Exam #3 Review

Flashcard maker : Niamh Mitchell
English Renaissance
– Earliest support for the professional players comes from the aristocracy and the monarchy.
– Nobles agree to making players “liveried servants” which gives them legal standing (otherwise classed with vagabonds and highwaymen).
– Crown supports some troupes at court early and also witnesses “command performances” by companies at the court.
– In 1574 Master of Revels (appointed court official in charge of entertainments at court) established as authority for licensing of acting companies and also of plays (thus establishing a form of censorship with continued in the English theatre in some fashion until the 1960’s).
– Middle classes, more Puritan church elements, and most town governments antagonistic to theatre.
Early Places of Performance: Court
* Command performances of regular drama
* Court Masques (especially significant under Stuart kings, (1603-1642)
* related to Italian intermezzi
* elaborate spectacle in costume and setting
* allegorical stories
* use of music and, especially, dance
* best created by playwright Ben Jonson and designer/architect
Inigo Jones
Early Places of Performance: Schools
* Performances at many, significantly at Inns of Court; associated with
first regular vernacular comedies and tragedies c. 1550
Early Places of Performance: Inn-Yard “Theatres”
” at “carrier inns” in London, use of which dates from as early as 1635 and which are not discontinued until well after “public theatres” built and used.
* All built outside the city limits of London because of opposition by
London Common Council as represented in their order that no plays
may be performed within their jurisdiction.
* Ten built between 1567 and 1615, not counting remodeling and rebuilding of structures destroyed by fire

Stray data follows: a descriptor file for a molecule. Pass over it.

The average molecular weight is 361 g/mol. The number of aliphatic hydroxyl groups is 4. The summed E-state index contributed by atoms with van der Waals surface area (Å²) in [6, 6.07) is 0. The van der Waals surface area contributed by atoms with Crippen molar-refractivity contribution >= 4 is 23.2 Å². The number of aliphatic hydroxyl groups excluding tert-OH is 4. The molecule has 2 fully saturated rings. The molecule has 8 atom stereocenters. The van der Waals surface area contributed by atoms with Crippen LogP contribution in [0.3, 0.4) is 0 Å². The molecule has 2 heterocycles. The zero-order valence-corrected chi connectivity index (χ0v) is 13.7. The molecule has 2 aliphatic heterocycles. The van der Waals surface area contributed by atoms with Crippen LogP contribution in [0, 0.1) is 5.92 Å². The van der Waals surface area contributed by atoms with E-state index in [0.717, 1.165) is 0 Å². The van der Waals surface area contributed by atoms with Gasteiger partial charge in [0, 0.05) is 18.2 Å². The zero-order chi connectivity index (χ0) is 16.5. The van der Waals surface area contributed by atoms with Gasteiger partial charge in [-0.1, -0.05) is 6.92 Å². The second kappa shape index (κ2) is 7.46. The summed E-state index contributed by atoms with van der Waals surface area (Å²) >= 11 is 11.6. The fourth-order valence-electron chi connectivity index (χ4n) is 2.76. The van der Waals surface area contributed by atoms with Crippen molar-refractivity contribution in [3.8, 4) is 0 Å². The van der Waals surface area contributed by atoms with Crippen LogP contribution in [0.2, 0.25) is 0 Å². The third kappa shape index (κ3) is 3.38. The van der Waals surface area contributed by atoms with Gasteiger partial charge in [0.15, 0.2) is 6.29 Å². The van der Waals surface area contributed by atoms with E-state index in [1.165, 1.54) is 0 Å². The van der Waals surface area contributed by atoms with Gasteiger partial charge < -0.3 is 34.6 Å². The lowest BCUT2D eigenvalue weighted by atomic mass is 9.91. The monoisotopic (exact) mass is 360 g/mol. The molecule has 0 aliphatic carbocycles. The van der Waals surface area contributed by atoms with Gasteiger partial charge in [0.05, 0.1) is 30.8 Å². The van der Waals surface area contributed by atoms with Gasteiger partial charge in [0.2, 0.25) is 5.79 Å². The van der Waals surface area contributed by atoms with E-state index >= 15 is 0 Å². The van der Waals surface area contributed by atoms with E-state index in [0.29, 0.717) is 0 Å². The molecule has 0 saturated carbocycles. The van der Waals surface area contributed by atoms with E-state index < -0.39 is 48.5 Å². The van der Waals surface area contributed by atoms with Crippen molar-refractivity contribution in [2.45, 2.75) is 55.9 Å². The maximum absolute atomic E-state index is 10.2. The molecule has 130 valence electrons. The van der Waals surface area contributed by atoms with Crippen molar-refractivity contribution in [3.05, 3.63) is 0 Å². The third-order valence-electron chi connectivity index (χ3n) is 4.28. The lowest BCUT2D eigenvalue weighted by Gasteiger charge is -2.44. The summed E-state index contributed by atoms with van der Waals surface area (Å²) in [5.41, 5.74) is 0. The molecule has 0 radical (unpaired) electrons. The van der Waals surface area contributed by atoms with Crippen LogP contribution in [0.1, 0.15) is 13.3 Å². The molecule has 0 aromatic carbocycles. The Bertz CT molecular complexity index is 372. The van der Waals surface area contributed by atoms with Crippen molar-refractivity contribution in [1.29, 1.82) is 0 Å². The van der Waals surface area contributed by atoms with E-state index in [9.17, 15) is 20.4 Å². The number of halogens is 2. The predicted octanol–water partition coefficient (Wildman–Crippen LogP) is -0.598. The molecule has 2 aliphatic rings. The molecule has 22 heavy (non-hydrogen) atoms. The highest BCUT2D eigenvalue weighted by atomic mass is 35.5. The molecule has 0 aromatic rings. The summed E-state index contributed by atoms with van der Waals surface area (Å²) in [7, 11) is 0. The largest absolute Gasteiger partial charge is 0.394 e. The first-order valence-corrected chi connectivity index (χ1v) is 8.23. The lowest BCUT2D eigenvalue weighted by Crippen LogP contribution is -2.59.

Red Lion Theatre
– built by John Brayne
– usage unclear
– recently discovered legal documents indicate a purpose built theatre with stage in the center, not an inn as previously thought
the Theatre
– Formerly thought to be the 1st permanent theatre in England, built in 1576 by James Burbage, an actor with the Lord Chamberlain’s Men.
– Leading playwright W. Shakespeare
– Leading actor Richard Burbage, son of the builder
Curtain Theatre
Newington Butts Theatre
– never a major playhouse
Rose Theatre
– built 1587 by businessman Philip Henslowe
– used by Lord Admiral’s Men, the chief rival to Shakespeare’s
– major playwright Christopher Marlowe
– Leading actor, Edward Alleyn (eventually Henslowe’s
– site partially excavated 1989
Swan Theatre
– built by Frances Langley
– only Elizabethan theatre of which we have an interior view, the “DeWitt Drawing
The Globe Theatre(s)
– built with materials salvaged from THEATRE
– (II- 1614-1644)
– rebuilt 1614 following destruction by fire
– continued association with Lord Chamberlain’s Men/King’s Men
– site partially excavated 1989
Fortune Theatre(s)
(I- 1600-1621)
– built by Henslowe to compete with GLOBE
– square format (apparently only one)
– contract survives (II- 1622-1661)
– rebuilt on polygonal format following destruction by fire
Red Bull Theatre
– a less significant house, but only Elizabethan “public” theatre surviving as usable theatre into the Stuart Restoration period (begins 1660) and used briefly then as a playhouse.
Hope Theatre
– Contract also survives
– Stage to be removable for animal baiting
General Characteristics of “Public Theatres”
– probably influenced by inn-yard experiences of the companies and by
shape of existing animal-baiting arenas
– audience capacities estimated 1500-2000
– shape probably circular or polygonal (except 1st Fortune = square)
– three roofed galleries of seating
– open (not roofed) pit or yard in center for audience
– neutral raised stage from wall opposite single main entrance to about
center of yard; stage probably trapped
– “discovery space” of some kind, although not necessarily the “inner
above” and “inner below” of John C. Adams reconstructions
– musician’s gallery on 3rd level behind stage
– hut over stage (“sound effects room”?)
– minimal scenery used, relying primarily upon spoken decor
“Private” Theatres
– First ones built within the city of London on former monastic lands,
therefore property not controlled by London Common Council
– Used by major companies as winter homes after c.1608
– No standing room, all spectators seated
– Smaller capacities, but higher admission costs
The Major Theatres:
* BLACKFRIARS – Used by King’s Men
* WHITEFRIARS – Used by Prince Henry’s Men
Acting Companies
– Two major companies during Shakespeare’s time:
* Lord Chamberlain’s Men (King’s Men after 1604)
* Lord Admiral’s Men (Prince Henry’s Men after 1604)
– Normally numbered 10-20 males
– Usually organized on a shareholding basis with a limited number of permanent member actors as shareholders dividing income with householders (in some instances householders were also shareholders, as in Lord Chamberlain’s Men; in others, householder was not a member of the company, as with Henslowe and the Lord Admiral’s Men